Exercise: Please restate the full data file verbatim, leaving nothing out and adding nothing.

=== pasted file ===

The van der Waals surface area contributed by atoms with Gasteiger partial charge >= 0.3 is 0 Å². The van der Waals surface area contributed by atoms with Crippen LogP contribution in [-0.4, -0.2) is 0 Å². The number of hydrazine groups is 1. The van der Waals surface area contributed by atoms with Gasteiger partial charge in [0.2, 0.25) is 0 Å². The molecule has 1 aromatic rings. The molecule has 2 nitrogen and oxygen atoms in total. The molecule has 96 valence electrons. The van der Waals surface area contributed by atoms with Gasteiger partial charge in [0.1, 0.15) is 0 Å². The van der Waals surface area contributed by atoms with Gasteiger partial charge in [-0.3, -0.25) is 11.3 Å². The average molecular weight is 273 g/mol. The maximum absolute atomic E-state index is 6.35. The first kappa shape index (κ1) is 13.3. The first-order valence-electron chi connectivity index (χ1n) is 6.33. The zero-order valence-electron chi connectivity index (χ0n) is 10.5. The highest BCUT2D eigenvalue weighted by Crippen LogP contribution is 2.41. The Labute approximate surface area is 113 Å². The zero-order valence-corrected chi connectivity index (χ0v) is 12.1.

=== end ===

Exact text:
The van der Waals surface area contributed by atoms with Gasteiger partial charge >= 0.3 is 0 Å². The van der Waals surface area contributed by atoms with Crippen LogP contribution in [-0.4, -0.2) is 0 Å². The number of hydrazine groups is 1. The van der Waals surface area contributed by atoms with Gasteiger partial charge in [0.2, 0.25) is 0 Å². The molecule has 1 aromatic rings. The molecule has 2 nitrogen and oxygen atoms in total. The molecule has 96 valence electrons. The van der Waals surface area contributed by atoms with Gasteiger partial charge in [0.1, 0.15) is 0 Å². The van der Waals surface area contributed by atoms with Gasteiger partial charge in [-0.3, -0.25) is 11.3 Å². The average molecular weight is 273 g/mol. The maximum absolute atomic E-state index is 6.35. The first kappa shape index (κ1) is 13.3. The first-order valence-electron chi connectivity index (χ1n) is 6.33. The zero-order valence-electron chi connectivity index (χ0n) is 10.5. The highest BCUT2D eigenvalue weighted by Crippen LogP contribution is 2.41. The Labute approximate surface area is 113 Å². The zero-order valence-corrected chi connectivity index (χ0v) is 12.1.